The power of technology to interfere in marriages has grown dramatically in recent decades. Previously, spouses only had to contend with the TV and radio, and the few channels that could be picked up by an antenna. Cable and satellite channels added additional interference. Researchers of a study published in Psychology of Popular Media Culture report that interference from technology now comes in this order: computers, smartphones television, then tablets.
Technology offers opportunities for couples to connect when they’re apart through applications like texting and email. But many couples experience technological interference when they’re together from what these researchers call “technoference.” Many individuals struggle to disconnect from their devices when they’re at home. Computers, internet and smartphones, and telecommuting make it easier than ever before to blur the boundaries between work and home.
Many spouses fail to resist reacting to notifications from their devices. Time that couples could spend together is interrupted and consumed by intrusions from outsiders. This happens at the expense of meaningful communication between husband and wife. The researchers also found that conflict over technology predicted that spouses would have more depressive symptoms, and lower satisfaction with life and their relationship.
By agreeing on some simple rules of etiquette that work for both spouses, married couples can stop technology from interfering in their marriage, reinforce their lines of communication, and prevent conflict. Consider following these recommendations as you discuss the best rules for your marriage:
1) Make a short list of when it’s acceptable to use technology when you’re together.
Discuss acceptable use of devices like computers, TV, smartphones, tablets, and smartwatches. Draft this list together and only leave on it the points on which you can both agree. Revise it as circumstances and expectations change in your relationship and your world.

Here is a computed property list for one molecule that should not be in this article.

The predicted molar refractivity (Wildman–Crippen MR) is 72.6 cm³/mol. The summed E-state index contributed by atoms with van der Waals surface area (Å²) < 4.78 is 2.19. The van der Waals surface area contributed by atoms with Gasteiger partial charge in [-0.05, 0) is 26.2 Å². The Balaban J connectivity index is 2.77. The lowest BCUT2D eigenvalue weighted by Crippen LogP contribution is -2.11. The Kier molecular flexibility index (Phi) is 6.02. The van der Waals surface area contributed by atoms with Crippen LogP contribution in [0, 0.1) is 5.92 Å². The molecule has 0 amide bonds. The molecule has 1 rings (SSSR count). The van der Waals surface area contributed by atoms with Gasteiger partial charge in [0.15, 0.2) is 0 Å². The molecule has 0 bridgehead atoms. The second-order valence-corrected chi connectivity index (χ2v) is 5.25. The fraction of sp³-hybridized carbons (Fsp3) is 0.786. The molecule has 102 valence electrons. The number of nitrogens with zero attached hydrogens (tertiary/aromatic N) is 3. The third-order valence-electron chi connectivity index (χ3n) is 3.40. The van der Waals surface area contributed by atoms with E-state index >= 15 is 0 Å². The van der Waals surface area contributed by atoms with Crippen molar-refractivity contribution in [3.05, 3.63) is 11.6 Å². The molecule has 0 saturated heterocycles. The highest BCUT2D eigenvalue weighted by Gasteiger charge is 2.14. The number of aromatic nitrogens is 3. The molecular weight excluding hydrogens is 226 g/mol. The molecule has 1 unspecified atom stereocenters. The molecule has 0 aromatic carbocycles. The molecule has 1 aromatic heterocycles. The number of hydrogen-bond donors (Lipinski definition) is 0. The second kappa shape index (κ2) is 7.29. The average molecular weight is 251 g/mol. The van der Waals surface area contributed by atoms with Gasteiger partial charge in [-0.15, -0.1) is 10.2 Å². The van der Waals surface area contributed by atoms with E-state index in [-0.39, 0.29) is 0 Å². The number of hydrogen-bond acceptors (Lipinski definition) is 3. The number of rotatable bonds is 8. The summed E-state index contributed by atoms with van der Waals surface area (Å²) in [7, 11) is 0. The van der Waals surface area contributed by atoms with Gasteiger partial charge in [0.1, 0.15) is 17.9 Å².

2) Communicate your rules to others, as needed.
Other family members or friends may benefit from understanding your boundaries. For example, if you have a mother who calls repeatedly until you pick up, she may benefit from knowing that you have designated specific times for technology use when you and your spouse are together. Assure her that when she leaves a message during those times you’ll return her call as soon as possible. You might even choose to specify what times you return calls on your voicemail.
3) Allow flexibility.
Issues may come up with family members, work or other commitments that call for occasional exceptions to your agreed-upon rules. Communicate with each other as far in advance as possible when these situations come up. Let your spouse know you’re expecting an interruption, may receive an urgent message you need to respond to, or have a commitment you need to deliver on. That enables your spouse to make contingency plans, so he or she can have something else to do while you’re busy.
4) Put your relationship first.
Rules can’t account for every circumstance. There may be situations where one of you needs the other’s attention immediately. If he or she asks you to put your phone down, turn away from the computer, or turn off any device, do it without complaining. Give the same respect and attention to your spouse that you would want if you were in their shoes.